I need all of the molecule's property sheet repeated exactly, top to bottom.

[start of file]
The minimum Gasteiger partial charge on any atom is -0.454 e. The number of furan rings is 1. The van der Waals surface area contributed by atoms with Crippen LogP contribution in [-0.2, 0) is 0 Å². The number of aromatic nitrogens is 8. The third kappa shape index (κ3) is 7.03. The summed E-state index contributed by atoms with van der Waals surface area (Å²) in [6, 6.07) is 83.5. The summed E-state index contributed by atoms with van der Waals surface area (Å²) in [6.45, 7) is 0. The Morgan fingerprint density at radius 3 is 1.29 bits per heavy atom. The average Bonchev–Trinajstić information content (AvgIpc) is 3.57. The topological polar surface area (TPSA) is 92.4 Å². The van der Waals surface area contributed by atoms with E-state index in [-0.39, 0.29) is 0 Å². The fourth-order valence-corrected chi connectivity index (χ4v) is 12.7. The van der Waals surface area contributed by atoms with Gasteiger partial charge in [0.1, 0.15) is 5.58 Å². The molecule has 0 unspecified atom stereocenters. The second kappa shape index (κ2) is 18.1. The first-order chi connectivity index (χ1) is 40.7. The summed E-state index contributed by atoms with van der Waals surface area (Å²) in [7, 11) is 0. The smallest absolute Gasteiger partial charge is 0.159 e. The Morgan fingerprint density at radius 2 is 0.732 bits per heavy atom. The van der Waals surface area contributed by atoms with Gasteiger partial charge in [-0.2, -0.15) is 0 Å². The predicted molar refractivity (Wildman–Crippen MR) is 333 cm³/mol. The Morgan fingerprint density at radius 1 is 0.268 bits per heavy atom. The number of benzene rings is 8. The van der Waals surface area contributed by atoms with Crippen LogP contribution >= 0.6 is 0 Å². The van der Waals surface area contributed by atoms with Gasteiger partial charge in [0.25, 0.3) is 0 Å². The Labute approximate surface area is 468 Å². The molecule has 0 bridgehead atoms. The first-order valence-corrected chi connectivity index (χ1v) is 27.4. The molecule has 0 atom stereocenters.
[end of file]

The minimum Gasteiger partial charge on any atom is -0.454 e. The number of furan rings is 1. The van der Waals surface area contributed by atoms with Crippen LogP contribution in [-0.2, 0) is 0 Å². The number of aromatic nitrogens is 8. The third kappa shape index (κ3) is 7.03. The summed E-state index contributed by atoms with van der Waals surface area (Å²) in [6, 6.07) is 83.5. The summed E-state index contributed by atoms with van der Waals surface area (Å²) in [6.45, 7) is 0. The Morgan fingerprint density at radius 3 is 1.29 bits per heavy atom. The average Bonchev–Trinajstić information content (AvgIpc) is 3.57. The topological polar surface area (TPSA) is 92.4 Å². The van der Waals surface area contributed by atoms with E-state index in [-0.39, 0.29) is 0 Å². The fourth-order valence-corrected chi connectivity index (χ4v) is 12.7. The van der Waals surface area contributed by atoms with Gasteiger partial charge in [0.1, 0.15) is 5.58 Å². The molecule has 0 unspecified atom stereocenters. The second kappa shape index (κ2) is 18.1. The first-order chi connectivity index (χ1) is 40.7. The summed E-state index contributed by atoms with van der Waals surface area (Å²) in [7, 11) is 0. The smallest absolute Gasteiger partial charge is 0.159 e. The Morgan fingerprint density at radius 2 is 0.732 bits per heavy atom. The van der Waals surface area contributed by atoms with Gasteiger partial charge in [-0.2, -0.15) is 0 Å². The predicted molar refractivity (Wildman–Crippen MR) is 333 cm³/mol. The Morgan fingerprint density at radius 1 is 0.268 bits per heavy atom. The number of benzene rings is 8. The van der Waals surface area contributed by atoms with Crippen LogP contribution >= 0.6 is 0 Å². The van der Waals surface area contributed by atoms with Gasteiger partial charge in [0.25, 0.3) is 0 Å². The Labute approximate surface area is 468 Å². The molecule has 0 bridgehead atoms. The first-order valence-corrected chi connectivity index (χ1v) is 27.4. The molecule has 0 atom stereocenters.